According to Mike Sutter, a taco expert who is also a food critic for the San Antonio Express-News, “[A taco] was small-plate, farm-to-table before that was a popular thing in food.” We can’t say that we disagree. Tacos are like the haute cuisine of fast food, and who wouldn’t want to enjoy that every day? Clearly Sutter had the same thought because this is the second time he has taken on a “365 Days of Tacos”.
In 2015, Sutter ate his way through Austin’s tacos consuming more than 1,600. He sampled them all. Every tortilla-wrapped flavor was tried from the basic, to the authentic, to the fusion flavors. Now, however, he’s moved on to San Antonio where he finds that the taco scene a lot more culturally engrained.
NPR‘s Kelly McEvers spoke with Sutter this week to find out why he set this new taco challenge for himself.
What is a Texas Taco?
Although many of us are familiar with breakfast tacos (and if you aren’t, you should immediately familiarize yourself with them), there is a whole world outside of potato, egg, and cheese swaddled in a flour tortilla. That being said if you like it basic, no judgement is being thrown around. Even Sutter admits, “One of my favorites is just a basic potato-and-egg taco in a good flour tortilla.”
For tacos, ingredients are crucial, but, “The tortilla is the make-or-break point. If you’re not starting with handmade flour or corn [tortillas], you’re already doing it wrong.” Sutter then amends his point by explaining that for every ingredient, good-quality and freshness is more important that quantity.
“You see the cooks coming back with these giant bags of tomatillos and tomatoes and fresh jalapeños and these big vats of marinating pork.” Sutter elaborates, “They’re cooking that to order.”
After all, it is the insistence on freshness that makes a taco the original farm-to-table food.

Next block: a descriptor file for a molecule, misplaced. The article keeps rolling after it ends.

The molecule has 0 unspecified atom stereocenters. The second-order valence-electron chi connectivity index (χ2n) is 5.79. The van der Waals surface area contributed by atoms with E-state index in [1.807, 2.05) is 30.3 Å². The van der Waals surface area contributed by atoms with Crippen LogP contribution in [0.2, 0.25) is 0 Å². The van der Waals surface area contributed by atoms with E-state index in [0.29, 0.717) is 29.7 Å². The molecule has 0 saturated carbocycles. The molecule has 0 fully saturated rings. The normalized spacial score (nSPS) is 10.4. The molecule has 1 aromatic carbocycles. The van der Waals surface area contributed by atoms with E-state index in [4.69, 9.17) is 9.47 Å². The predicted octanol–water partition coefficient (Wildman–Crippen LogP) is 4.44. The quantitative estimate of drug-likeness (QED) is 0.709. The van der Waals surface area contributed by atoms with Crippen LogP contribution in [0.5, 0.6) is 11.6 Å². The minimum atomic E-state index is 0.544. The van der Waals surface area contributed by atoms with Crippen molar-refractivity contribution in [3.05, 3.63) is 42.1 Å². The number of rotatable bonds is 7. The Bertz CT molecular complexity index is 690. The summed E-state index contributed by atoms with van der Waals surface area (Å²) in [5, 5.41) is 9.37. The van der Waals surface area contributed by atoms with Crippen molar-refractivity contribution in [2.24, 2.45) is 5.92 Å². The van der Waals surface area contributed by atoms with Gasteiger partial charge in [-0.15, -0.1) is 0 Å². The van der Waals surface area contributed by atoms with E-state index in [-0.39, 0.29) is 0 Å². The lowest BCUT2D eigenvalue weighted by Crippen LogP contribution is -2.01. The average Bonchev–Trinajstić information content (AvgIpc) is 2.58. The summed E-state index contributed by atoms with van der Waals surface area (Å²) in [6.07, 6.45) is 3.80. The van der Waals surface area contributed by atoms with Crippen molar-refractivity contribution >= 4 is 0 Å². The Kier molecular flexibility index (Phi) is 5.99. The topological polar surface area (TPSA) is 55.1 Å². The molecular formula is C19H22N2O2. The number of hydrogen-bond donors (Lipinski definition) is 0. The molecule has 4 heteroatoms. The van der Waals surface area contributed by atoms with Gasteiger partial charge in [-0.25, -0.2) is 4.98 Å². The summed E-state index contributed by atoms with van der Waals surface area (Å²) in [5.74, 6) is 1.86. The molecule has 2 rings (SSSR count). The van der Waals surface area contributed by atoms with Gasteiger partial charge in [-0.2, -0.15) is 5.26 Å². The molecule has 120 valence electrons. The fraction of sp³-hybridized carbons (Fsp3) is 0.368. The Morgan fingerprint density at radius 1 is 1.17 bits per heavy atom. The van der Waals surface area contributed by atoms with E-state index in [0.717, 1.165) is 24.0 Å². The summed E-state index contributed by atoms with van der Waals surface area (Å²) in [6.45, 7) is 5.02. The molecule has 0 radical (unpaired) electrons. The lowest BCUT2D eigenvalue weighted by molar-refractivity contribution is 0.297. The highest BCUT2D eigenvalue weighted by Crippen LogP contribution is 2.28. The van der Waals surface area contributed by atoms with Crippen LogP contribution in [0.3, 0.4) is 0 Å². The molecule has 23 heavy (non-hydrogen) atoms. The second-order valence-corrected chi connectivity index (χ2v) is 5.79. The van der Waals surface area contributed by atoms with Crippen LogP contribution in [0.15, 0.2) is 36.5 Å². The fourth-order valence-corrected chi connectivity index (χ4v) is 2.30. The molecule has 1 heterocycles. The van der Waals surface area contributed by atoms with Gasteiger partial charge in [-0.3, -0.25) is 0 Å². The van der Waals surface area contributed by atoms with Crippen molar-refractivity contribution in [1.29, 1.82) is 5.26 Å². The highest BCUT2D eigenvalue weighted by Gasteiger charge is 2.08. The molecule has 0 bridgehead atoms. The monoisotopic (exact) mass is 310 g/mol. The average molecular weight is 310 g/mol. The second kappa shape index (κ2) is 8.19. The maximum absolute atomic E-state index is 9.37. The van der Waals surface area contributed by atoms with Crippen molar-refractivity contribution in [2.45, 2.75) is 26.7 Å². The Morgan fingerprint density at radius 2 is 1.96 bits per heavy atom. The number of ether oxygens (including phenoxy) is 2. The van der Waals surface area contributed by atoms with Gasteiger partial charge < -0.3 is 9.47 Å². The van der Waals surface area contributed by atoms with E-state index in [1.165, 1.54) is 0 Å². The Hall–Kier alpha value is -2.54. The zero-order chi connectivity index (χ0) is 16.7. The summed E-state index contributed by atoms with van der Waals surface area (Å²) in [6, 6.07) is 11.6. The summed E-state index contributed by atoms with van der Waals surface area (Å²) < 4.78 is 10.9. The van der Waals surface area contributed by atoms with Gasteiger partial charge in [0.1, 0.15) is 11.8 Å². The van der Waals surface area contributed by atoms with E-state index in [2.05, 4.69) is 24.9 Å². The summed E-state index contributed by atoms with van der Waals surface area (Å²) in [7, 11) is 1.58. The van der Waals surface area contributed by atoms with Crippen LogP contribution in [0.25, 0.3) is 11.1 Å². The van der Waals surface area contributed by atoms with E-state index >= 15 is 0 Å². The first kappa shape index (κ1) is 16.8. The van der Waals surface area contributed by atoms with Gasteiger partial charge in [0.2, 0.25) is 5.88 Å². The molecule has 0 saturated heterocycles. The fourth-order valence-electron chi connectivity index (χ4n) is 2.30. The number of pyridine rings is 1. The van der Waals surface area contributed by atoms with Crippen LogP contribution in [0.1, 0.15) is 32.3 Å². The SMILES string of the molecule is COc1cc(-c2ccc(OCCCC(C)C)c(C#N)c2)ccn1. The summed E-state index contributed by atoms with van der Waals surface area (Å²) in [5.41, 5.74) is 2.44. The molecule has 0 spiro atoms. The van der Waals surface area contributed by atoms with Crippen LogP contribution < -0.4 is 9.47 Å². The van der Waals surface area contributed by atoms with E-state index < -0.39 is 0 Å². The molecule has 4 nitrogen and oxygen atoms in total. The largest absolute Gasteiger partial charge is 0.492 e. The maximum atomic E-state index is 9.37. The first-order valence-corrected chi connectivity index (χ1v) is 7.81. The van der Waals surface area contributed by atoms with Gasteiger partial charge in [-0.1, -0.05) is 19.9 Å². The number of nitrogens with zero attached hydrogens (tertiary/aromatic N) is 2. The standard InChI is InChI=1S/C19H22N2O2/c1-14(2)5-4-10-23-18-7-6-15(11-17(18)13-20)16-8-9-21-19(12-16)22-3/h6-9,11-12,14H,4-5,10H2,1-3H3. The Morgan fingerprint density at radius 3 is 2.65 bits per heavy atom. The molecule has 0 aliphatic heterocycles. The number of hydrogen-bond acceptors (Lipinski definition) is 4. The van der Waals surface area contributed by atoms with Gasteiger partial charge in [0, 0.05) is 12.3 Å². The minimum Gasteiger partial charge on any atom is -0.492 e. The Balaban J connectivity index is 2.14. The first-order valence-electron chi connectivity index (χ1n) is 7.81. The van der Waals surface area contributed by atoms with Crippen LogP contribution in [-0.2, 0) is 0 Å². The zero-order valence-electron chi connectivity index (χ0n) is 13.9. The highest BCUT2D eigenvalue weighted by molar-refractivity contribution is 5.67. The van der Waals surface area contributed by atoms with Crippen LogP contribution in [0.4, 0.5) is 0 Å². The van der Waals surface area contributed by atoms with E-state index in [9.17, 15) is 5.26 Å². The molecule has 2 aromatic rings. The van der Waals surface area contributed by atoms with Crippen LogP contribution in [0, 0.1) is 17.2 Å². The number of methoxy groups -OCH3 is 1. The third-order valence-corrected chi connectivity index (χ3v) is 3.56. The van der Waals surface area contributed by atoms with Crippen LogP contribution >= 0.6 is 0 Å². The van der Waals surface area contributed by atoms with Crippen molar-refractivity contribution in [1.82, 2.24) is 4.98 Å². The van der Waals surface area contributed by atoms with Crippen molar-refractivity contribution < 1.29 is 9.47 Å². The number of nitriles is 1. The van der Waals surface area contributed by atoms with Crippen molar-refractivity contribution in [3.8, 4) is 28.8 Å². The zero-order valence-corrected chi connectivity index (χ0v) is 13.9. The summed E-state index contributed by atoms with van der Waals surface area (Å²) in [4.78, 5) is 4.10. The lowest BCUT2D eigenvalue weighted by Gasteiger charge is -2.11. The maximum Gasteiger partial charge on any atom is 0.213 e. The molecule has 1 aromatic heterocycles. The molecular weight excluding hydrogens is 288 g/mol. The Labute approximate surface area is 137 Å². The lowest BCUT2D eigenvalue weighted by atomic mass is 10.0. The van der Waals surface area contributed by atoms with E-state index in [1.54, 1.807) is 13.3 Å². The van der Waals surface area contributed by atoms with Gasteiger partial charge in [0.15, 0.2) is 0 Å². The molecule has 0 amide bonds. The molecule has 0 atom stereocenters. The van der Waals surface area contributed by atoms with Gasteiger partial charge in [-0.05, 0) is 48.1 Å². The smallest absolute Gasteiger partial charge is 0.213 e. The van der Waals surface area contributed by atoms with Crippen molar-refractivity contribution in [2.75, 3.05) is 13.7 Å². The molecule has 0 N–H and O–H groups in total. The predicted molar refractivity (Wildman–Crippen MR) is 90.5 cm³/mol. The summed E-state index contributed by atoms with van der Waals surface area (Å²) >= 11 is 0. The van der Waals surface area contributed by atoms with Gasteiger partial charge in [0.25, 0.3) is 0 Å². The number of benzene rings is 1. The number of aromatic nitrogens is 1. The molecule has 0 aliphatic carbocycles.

Taqueria vs. Taco Truck
According to Sutter, the difference between these two types of taco vendors is embedded in culture itself. Taquerias “were a part of the fabric of life here long before popular food culture and media discovered tacos. So instead of that itinerant popularity of tacos, you’ve had people whose taquerias aren’t measured by months or years, they’re measured by decades.”
Taco trucks, on the other hand, are more transient in nature. “In that yearlong series [in Austin],” he explains, “I must have gone to a hundred trucks. Half of those are gone already.”
Austin vs. San Antonio
In Austin, the simple truth is that the the taco culture “doesn’t go back quite as far.” Not that this is any detriment to the quality of tacos available in the city. It is only a reflection on the current environment where tacos trucks emphasize that their chef-inspired creations are farm fresh.
In San Antonio, it is merely assumed that a taco will be fresh. That’s because that is how it has always been – for generations tacos were only prepared with the available ingredients. And that legacy of freshness and functionality is something that should be celebrated.
Sutter clarifies “…people who eat every day out of convenience and necessity – they’ve been going to these places [San Antonio taquerias] since they were kids. They’ve been taking tacos in their lunchboxes, and there was a little bit of bigotry attached to that. Now it’s just time to recognize and give the same level of importance to the kind of food we eat every day instead of just on a special occasion.”